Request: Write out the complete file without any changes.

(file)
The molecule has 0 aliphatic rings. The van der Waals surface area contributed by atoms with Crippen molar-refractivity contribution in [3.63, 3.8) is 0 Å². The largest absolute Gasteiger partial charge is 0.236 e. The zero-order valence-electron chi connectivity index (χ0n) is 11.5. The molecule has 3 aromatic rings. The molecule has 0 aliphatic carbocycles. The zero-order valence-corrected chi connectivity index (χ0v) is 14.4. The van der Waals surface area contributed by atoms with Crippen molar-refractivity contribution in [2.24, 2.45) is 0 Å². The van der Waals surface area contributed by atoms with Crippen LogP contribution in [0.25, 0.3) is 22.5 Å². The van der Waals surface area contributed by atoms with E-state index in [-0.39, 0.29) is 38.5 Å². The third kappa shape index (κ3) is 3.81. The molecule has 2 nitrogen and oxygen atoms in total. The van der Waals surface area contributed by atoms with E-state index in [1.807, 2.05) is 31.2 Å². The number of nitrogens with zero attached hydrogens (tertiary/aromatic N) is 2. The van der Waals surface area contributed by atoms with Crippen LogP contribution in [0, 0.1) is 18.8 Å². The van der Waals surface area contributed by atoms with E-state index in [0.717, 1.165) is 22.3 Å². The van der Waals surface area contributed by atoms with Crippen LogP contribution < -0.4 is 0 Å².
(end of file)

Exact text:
The molecule has 0 aliphatic rings. The van der Waals surface area contributed by atoms with Crippen molar-refractivity contribution in [3.63, 3.8) is 0 Å². The largest absolute Gasteiger partial charge is 0.236 e. The zero-order valence-electron chi connectivity index (χ0n) is 11.5. The molecule has 3 aromatic rings. The molecule has 0 aliphatic carbocycles. The zero-order valence-corrected chi connectivity index (χ0v) is 14.4. The van der Waals surface area contributed by atoms with Crippen molar-refractivity contribution in [2.24, 2.45) is 0 Å². The van der Waals surface area contributed by atoms with Crippen LogP contribution in [0.25, 0.3) is 22.5 Å². The van der Waals surface area contributed by atoms with E-state index in [-0.39, 0.29) is 38.5 Å². The third kappa shape index (κ3) is 3.81. The molecule has 2 nitrogen and oxygen atoms in total. The van der Waals surface area contributed by atoms with E-state index in [1.807, 2.05) is 31.2 Å². The number of nitrogens with zero attached hydrogens (tertiary/aromatic N) is 2. The van der Waals surface area contributed by atoms with Crippen LogP contribution in [0, 0.1) is 18.8 Å². The van der Waals surface area contributed by atoms with E-state index in [0.717, 1.165) is 22.3 Å². The van der Waals surface area contributed by atoms with Crippen LogP contribution < -0.4 is 0 Å².